We are all familiar with honey. This thick, sweet, golden syrup made by honeybees, but did you know there are two major groups of honey?
Ever heard of “raw honey”?
Coming straight from the beehive, it is made by extracting honey from the honeycombs. A real raw honey contains bee pollen, bee propolis, beeswax, and plenty of antioxidants.
With the pasteurization and filtration, the making of regular honey diminishes many of the beneficial elements. During pasteurization, a lot of the yeast cells are killed to increase regular honey’s shelf life; while in the process of filtration, regular honey is further refined to make it more transparent and smooth, which removes pollen, enzymes and antioxidants. For this reason, raw unfiltered honey provides much more health benefits than regular honey as it preserves most of the nutrients.
So, which is the best raw honey? Among all the different exotic honeys displayed on the shelves, you can start with strawberry tree honey, honeydew honey, or manuka honey, they are praised as the most nutritious raw honey in the market now.
Difference Between Raw Honey and Regular Honey
Here is an easier way to tell the difference between raw honey and regular honey:
Pasteurized and filtered
Clear and smooth
Over 250 substances and pollen
Might contain sweetener and comes without pollen
Nutrition Facts of Raw Honey
Honey is composed primarily of fructose (fruit sugar) and glucose. In fact, sugar accounts for 95 to 99% of honey and water is the second most abundant component.
The sugar in honey is generally sweeter in taste, and provides more energy than artificial sweeteners.
Calories in raw honey are approximately 60 kcal, with 17 grams of carbs and 16 grams of sugar (one tablespoon). It also contains many amino acids, vitamins, minerals and enzymes. The exact composition of raw honey depends on the plants the bees collect nectar from, but can roughly include these elements:
- Vitamin B
- Vitamin C
- Vitamin K
Health Benefits of Raw Honey
Nutritionally, raw honey contains no fat, protein or fiber.
It is high in antioxidants, these include organic acids and phenolic compounds like flavonoids. Next time when you see a honey, take a look at its color, it is said the more antioxidants it has, the darker the color should be.
The antioxidants in raw honey also lower the risk of heart diseases, this is because the compounds are linked to lower blood pressure.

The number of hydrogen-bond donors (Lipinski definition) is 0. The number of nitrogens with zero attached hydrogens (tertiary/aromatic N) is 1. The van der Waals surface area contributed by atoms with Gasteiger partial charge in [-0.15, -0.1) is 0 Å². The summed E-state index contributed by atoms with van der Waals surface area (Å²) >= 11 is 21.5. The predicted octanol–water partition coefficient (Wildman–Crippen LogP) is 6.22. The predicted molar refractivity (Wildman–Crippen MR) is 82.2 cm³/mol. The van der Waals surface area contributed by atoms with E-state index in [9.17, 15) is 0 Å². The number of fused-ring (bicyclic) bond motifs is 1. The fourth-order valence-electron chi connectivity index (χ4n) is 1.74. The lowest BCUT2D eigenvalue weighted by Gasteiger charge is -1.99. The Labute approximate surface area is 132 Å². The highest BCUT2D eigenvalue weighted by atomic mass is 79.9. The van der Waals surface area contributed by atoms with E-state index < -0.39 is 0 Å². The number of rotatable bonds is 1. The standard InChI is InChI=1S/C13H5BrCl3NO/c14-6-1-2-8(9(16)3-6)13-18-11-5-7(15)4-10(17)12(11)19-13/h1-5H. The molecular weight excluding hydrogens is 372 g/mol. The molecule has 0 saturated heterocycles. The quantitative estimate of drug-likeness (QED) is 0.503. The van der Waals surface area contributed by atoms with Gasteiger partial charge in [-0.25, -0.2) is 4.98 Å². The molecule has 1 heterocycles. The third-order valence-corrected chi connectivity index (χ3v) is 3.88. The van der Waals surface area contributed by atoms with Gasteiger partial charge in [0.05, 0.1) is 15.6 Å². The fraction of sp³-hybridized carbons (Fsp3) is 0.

What’s more? Studies have shown that raw honey also helps improve cholesterol levels, lower triglycerides, and ultimately lead to moderate weight loss.
Needless to mention that honey can also be used to suppress or cure coughs. Next time when the kids are throwing tantrums at the cough syrups, try a full spoon of raw honey, it can also improve their sleep better than common cough medications.
(Nevertheless, honey should never be given to children under one year of age due to the risk for botulism)
Let’s also not forget that back in ancient Egypt, raw honey is used to treat skin conditions such as psoriasis and eczema, simply by applying a layer on the affected area. It is as well considered effective to treat burn wounds.
Beauty Hacks with Raw Honey
If raw honey can help soothe skin irritation, can it be used as a beauty product?
Obviously a yes!
Raw honey can balance the bacteria on your skin, which makes it great to use for acne. Putting raw honey on your face will activate your immune system and help with inflammation, as well as heal blemishes.
If your skin is in need of a hydrating boost, you might want to consider making your raw honey face mask, take a tablespoon of raw honey and spread a thin layer on damp skin, leave it on for 20 minutes and rinse off. You'll find your skin is left instantly nourished.
Apart from being a pimple saver and hydro mask, you can also use raw honey for your hair, as exfoliant or cleanser.
A Wrap-up and Q&As about Raw Honey
Q: Is raw honey good for you?
A: Of course! Combined with all the points mentioned above, it is rich in antioxidants, vitamins, minerals, and enzymes. All of which are proven to be beneficial to our immune system and can lower the risk of heart diseases.
Q: What does raw honey look like?
A: It varies from the flowers and plants the honeybees choose. Generally speaking, it should be cloudy and opaque compared to those refined, clear ones.
Q: Can pregnant women eat raw honey?
A: Although raw honey can be dangerous to babies under the age of 1, studies have shown that the adult gastrointestinal system has bacteria that protect against botulism, and the molecule is unlikely to pass through placenta. Hence, eating raw honey during pregnancy is totally fine to both the baby and the mother.
Q: Is raw honey good for diabetics?
A: People who have diabetes or are on sugar-restricted diets may choose to eat raw honey to avoid significant changes in their blood sugar levels. Raw honey has a glycemic index (GI) of 58, meaning it has a medium effect on blood sugar levels. However, a moderate consumption is suggested.
Q: Does raw honey expire?
A: 100% pure and raw honey should last indefinitely if stored properly, meaning in air-tight containers as well as stowed away from heat.
Q: How to store raw honey properly?
A: Be sure to store it in an air-tight container (ideally glass jar), it is essential that the lid of the jar is fully secured to preserve the quality. Store in a cool environment, avoid direct sunlight and heat.